Boeing 737 MAX may not return to service until August: IATA head

IATA plans to organize a summit with airline industry stakeholders to discuss what is needed for the Boeing 737 MAX to return to service. (Reuters)
Updated 29 May 2019

Boeing 737 MAX may not return to service until August: IATA head

  • The 737 MAX was grounded globally in March after a crash in Ethiopia, the model’s second deadly crash in five months
  • Airline members want regulators to cooperate closely on the decision for the plane’s re-entry to service

SEOUL: The International Air Transport Association (IATA) expects it could take until August before the Boeing 737 MAX returns to service, the airline group’s head said on Wednesday, adding that the final say on the timing rested with regulators.
The 737 MAX was grounded globally in March after a crash in Ethiopia killed all 157 people on board, the model’s second deadly crash in five months.
“We do not expect something before 10 to 12 weeks in re-entry into service,” IATA Director General Alexandre de Juniac told reporters in Seoul. “But it is not our hands. That is in the hands of regulators.”
IATA plans to organize a summit with airlines, regulators and the manufacturer in 5 to 7 weeks to discuss what is needed for the 737 MAX to return to service, he said.
At an IATA meeting in Montreal last week, airline members said they wanted regulators to cooperate closely on the decision for the plane’s re-entry to service, de Juniac said.
“We hope that they will align their timeframe,” he said of regulators.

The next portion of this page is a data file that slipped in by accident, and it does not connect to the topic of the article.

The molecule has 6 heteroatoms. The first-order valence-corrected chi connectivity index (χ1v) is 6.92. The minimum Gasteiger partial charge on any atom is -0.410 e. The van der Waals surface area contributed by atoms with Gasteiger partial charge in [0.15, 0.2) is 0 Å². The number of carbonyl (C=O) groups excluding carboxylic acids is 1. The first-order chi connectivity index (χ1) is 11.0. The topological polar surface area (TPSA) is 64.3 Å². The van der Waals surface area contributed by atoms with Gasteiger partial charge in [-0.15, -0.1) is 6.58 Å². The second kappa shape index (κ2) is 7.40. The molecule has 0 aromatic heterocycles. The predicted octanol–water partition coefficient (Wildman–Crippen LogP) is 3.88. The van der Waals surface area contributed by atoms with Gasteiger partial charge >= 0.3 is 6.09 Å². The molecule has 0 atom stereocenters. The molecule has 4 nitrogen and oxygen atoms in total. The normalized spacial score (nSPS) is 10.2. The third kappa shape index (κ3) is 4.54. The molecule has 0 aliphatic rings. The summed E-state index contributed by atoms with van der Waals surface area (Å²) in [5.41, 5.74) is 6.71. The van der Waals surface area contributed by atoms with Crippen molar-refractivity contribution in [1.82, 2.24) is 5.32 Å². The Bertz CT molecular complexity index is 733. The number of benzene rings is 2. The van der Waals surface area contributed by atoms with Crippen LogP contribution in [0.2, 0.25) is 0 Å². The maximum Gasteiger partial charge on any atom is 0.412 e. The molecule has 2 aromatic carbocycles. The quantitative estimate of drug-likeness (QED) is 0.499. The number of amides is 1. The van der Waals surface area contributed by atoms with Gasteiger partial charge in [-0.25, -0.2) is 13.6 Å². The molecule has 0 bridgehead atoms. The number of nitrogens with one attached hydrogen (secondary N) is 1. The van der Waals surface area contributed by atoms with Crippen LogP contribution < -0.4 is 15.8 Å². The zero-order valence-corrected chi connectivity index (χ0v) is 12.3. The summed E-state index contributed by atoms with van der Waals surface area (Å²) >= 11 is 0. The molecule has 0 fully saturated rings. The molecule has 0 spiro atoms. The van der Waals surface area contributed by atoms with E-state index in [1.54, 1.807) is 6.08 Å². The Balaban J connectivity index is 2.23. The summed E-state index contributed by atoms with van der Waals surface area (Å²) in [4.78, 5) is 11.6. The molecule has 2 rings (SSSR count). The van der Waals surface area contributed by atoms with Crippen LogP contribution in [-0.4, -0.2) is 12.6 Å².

The Federal Aviation Administration (FAA) expects to approve the jet’s return to service as soon as late June, representatives of the US air regulator informed members of the United Nations’ aviation agency in a private briefing last week, sources told Reuters.
US operators United Airlines, Southwest Airlines, and American Airlines have removed the planes from their flight schedules until early to mid-August.


Saudi online grocery shoppers to get helping hand from Carrefour robots

Updated 55 min 26 sec ago

Saudi online grocery shoppers to get helping hand from Carrefour robots

  • Dubai-based Majid Al Futtaim has struck a deal with Takeoff, a US-based technology company that will automate online grocery purchases in the two countries
  • The Takeoff technology can process 2,000 orders per day from a space of 1,500 sq m

LONDON: Carrefour is set to use robots to pack online grocery orders in Saudi Arabia and the UAE.

Dubai-based Majid Al Futtaim has struck a deal with Takeoff, a US-based technology company that will automate online grocery purchases in the two countries. Under the partnership, several micro-fulfilment centers will be built by next year.

Located at select Carrefour stores, these mini warehouses will process Carrefour’s online orders to replace the manual picking method currently used.

Customers will be able to place orders through Carrefour online with Takeoff’s automated technology ensuring that robots within the MFCs fulfil the order in less than 5 minutes for pick-up or delivery, Majid Al Futtaim said.

“Once in place, Majid Al Futtaim will be the first grocery retailer to use this technology in the Middle East as we look to scale up our e-grocery business," said Hani Weiss, CEO of Majid Al Futtaim — Retail.

Fierce competition among grocery retailers worldwide is encouraging the use of automation and technology to monitor and anticipate customer shopping habits.

The Takeoff technology can process 2,000 orders per day from a space of 1,500 sq m. The idea is that these mini fulfillment centers will be based within Carrefour stores located in communities where customers live and shop.

Carrefour is one of the largest hypermarket and supermarket chains in the world. The brand was launched in the region in 1995 by Majid Al Futtaim, which is the exclusive franchisee to operate Carrefour in over 30 countries across the Middle East, Africa, and Asia.